Interrupted Meridians: Korea in Mourning

For three weeks now I’ve been getting acupuncture for a wrist injury. As is standard in Eastern medicine, the doctor checked my tongue to learn more about my overall health. He discovered that my qi (natural energy) is very low. In order to balance my qi, he suggested that I “take it easy and eat a low fat diet. No fatty meats and no sweet bread.” That meant giving up one of my favourite Friday night traditions: barbecuing samgyeopsal 삼겹살 with Byongchan while listening to our favourite Korean radio host Bae Chul Soo play classic rock and the top American Billboard hits — his show is a little piece of home.

This diagnosis got me wondering about communication. In order to regulate my qi, the doctor stuck two needles at different points in my foot. In order to rework the enflamed ligaments in my right wrist, he put two needles in my left foot, three needles in my right hand, and one needle in my right arm. These points were all communicating to each other via the meridians in my body. The wrist is healing quite well, but it will take time and effort for my qi to restore itself.

acupuncture under a heat lamp
acupuncture under a heat lamp

Why will it take so much time?

Because my habits get in the way of the meridians. I like pies and pastries. I like beer and chicken. I like samgyeopsal. In order to heal my body, my mind has to get out of the way. I need to give up my bad habits to make room for those points in my body to communicate with each other and do their job. In essence, I need to listen to the messages that my body is sending me.

You may wonder how all this relates to Korea in mourning. As you have surely heard, a ferry full of high school students and their teachers has sunk and there is very little doubt as to the fate of the souls that remain on board. And why do they remain on board? Because the meridians of communication were interrupted. Interrupted by ego, by pride, by fear, by confusion, by upbringing, by habit. From one point to the other, messages were not transmitted. Whether it was the lack of a message from the captain, or whether it was not being able to listen to their own hearts, now we all mourn these students and grieve for the loss their families are suffering. Poor communication came at a high cost.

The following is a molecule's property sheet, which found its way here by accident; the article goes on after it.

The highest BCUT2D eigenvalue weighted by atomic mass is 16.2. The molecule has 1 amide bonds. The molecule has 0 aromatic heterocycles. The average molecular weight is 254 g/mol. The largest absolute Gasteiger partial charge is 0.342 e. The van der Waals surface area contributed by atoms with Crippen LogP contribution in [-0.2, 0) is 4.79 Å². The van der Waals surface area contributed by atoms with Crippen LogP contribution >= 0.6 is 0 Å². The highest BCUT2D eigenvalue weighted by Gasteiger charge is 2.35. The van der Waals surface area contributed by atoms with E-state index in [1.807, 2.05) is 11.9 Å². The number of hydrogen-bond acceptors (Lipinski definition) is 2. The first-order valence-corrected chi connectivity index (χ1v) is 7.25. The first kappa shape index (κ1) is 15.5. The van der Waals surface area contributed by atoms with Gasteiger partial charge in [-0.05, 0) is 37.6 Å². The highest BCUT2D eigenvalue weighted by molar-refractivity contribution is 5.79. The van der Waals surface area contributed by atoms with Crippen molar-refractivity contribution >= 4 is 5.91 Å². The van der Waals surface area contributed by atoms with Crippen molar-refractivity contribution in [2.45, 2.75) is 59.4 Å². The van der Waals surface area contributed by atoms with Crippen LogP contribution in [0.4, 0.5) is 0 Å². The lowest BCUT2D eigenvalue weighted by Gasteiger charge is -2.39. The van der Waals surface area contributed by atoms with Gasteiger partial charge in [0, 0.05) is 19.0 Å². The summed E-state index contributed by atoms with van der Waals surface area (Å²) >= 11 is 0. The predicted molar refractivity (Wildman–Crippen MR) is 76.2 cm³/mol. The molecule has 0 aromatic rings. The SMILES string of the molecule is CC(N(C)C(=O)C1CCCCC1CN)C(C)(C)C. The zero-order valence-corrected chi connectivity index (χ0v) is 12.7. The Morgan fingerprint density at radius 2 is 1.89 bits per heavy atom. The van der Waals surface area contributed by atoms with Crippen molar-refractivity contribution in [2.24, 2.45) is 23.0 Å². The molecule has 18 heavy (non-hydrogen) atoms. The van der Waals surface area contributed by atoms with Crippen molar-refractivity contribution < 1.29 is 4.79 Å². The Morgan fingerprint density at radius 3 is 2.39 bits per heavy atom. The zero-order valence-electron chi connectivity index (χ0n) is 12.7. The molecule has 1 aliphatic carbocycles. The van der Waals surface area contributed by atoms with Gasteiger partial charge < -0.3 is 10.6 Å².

And last night, I did not stop our Friday night ritual. Once again, I interrupted the healing communication in my body. Interrupted by ego, by desire, by upbringing, by habit.

But last night Bae Chul Soo didn’t share his usual repertoire. No top ten hits and no classics to groove to. He only played melancholy songs. Korea is in mourning.

The Grieving Teacher

Five days ago, my cousin Dan slipped in to a coma. Three days ago, on April 1, 2011, he passed away. All my family is in Canada. I’m in Korea.

“Did you get my text?” A Skype message from my sister.

I check the text, “Call me when you have time.”

I go to my email, “Jos, call us when you get the chance.” An email from my father.

I got these messages during my 10 minute break between classes.

What could I do? As a teacher I don’t have the privilege of hiding behind a desk, or fading away into a crowd of colleagues in order to deal with my emotions. No matter what my beliefs are about student-centered classrooms, I am fully aware of the central role I play as a teacher. I knew I would have to face my participants at some point. I couldn’t pretend.

After ten minutes I went back to class and told my participants about what I had just learned. I cried. Some of them teared up, possibly connecting to their own painful memories. I told them about the pain my cousin had to endure for the last seven years. For five years he was a prisoner in his own body (tetraplegia), and then in the last two years he became a prisoner in his own mind (Guillain Barre Syndrome).

(This is a photo montage I made of my cousin yesterday morning. I was inspired to do this when this was the first song that popped up on my iTunes shuffle. There are no coincidences.)

I decided that sharing my grief was the only way to go. I couldn’t imagine walking out of class. I knew that in that moment, if I chose to leave, I would have left them wondering and worrying. In the end, I probably would have come back in shambles anyway.

I faced the same bout of vulnerability when I learned of my SIT friend, Kimberly Awaos’s passing last summer (June 16, 2010). I tried to keep going with my grammar lesson, like I hadn’t received a Facebook message from her daughter telling us that the cancer had finally got to her, but in the end I unraveled in front of them all.

Kimberly's visit to Daegu - November 2007
Kimberly's visit to Daegu - November 2007
Kimberly's visit to Daegu - November 2007
Silly Teachers
Kimberly's visit to Daegu - November 2007
Enjoying Korean Delicacies

When my sister, also a teacher, asked me about my opinion of her own teacher tears, I told her I thought it was important for her 14-year-old students to see her emotional honesty. It teaches them that it’s okay to share our emotions. It also teaches them that they can be vulnerable too. It may also help them grieve a little.

All I know is that I felt better after I told them. I was even able to continue my lesson with more clarity. But the best thing I noticed, is that we all got a little closer.

I am happy to own my teacher tears.

What’s your protocol? Do you allow yourself to be vulnerable during hard times, or do you hide behind an emotional teacher wall? Do you see value in sharing your truth with students, or do you think it’s better to keep it from them?